Boston Celtics: Making the case for JaMychal Green

Dec 31, 2016; Sacramento, CA, USA; Memphis Grizzlies forward JaMychal Green (0) celebrates after scoring a basket against the Sacramento Kings during the fourth quarter at Golden 1 Center. The Grizzlies defeated the Kings 112-98. Mandatory Credit: Sergio Estrada-USA TODAY Sports
Dec 31, 2016; Sacramento, CA, USA; Memphis Grizzlies forward JaMychal Green (0) celebrates after scoring a basket against the Sacramento Kings during the fourth quarter at Golden 1 Center. The Grizzlies defeated the Kings 112-98. Mandatory Credit: Sergio Estrada-USA TODAY Sports /

The Boston Celtics need a paint presence and solid rebounder. With JaMychal Green as a free agent, he might be the perfect option that fits the budget with ease.

JaMychal Green is currently on a sub-million dollar Memphis Grizzlies contract, which is absolutely baffling. Not many players have started as many games as Green, played solid minutes every night, all while being paid under $1 million.

For the Boston Celtics, Green could represent a cheap fallback option that should only be resorted to if they fail to land superstars like Gordon Hayward, Paul George or Blake Griffin, as they are reportedly pursuing. Green will not help the team nearly as much as either of those three and is not a highly sought out target, but if all else fails, Green would be able to fit the system without costing too much.

Green is going to demand much more than his 2016-17 salary this offseason, but it gives the Boston Celtics the opportunity to throw a medial contract at him, hoping to land an impact player that will help the structure of the team.

According to Spotrac, the Celtics could create up to $27.1 million in cap space by renouncing all cap holds (though it’ll likely be much lower than this since they won’t be renouncing Jayson Tatum, Guerschon Yabusele or Ante Zizic).

Green’s athleticism, defense and rebounding are his best assets, which perfectly fit into what the Celtics lack. Amir Johnson was an outside-in player who was forced into a heavy defensive workload and it didn’t work out.

Kelly Olynyk struggled to be a consistent force, and his defense tended to be more fouling than defense. Tyler Zeller, well, he just wasn’t effective when he got minutes. Pursuing a superstar is an obvious choice, but a proven defender and strong rebounder will help plug up a major hole in the defensive foundation.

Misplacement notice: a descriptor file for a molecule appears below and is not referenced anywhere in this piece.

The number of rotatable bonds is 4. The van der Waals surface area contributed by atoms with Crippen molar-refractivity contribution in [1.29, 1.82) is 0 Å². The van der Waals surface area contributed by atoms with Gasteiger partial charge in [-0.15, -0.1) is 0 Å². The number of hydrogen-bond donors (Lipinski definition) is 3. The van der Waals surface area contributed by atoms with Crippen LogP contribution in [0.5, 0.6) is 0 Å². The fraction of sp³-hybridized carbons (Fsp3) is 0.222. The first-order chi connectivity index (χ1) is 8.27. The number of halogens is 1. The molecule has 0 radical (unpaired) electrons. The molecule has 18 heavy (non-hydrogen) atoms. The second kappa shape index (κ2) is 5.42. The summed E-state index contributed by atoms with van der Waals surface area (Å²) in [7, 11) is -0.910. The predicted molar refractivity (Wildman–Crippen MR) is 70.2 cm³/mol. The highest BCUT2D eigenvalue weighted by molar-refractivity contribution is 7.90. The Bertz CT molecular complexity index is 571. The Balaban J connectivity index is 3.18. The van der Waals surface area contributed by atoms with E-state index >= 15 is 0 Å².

Who has to go

Luckily for the Celtics, signing JaMychal Green can have limited consequences. Unfortunately, that is dependent on Green’s demand for money, and if the Grizzlies decide to match that offer. The chances he is offered a sizable contract from a rebuilding team is high, but if Boston strikes out on its prime targets, there could be plenty of money to go around in Beantown as well.

Because Green is a restricted free agent, the Grizzlies can match any offer and they would likely pounce on that opportunity to re-sign Green for a smaller contract. While Green may seem like a fantastic secondary option, that’s just what he is: a secondary option.

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  • Mind you that any offer is dependent on Green’s mindset and desire to take a bigger contract, but most importantly, the Celtics failing to secure a bigger name like Blake Griffin or Paul George. Most likely, the amount the Celtics would throw in Green’s direction is likely to be matched by Memphis. If the Celtics do not make any further moves in acquiring a superstar, then and only then, will Green be offered a contract large enough for the Grizzlies to pass on matching.

    Looking at the Celtics’ roster from a financial standpoint fits right into the whole, “Danny Ainge is a madman who knows EXACTLY what he’s doing” narrative. Hopefully that means he will address the Celtics’ biggest needs immediately. Renouncing the rights to Zeller would free up around $8 million. This decision would need to be made on or before July 2, when Zeller’s salary becomes guaranteed.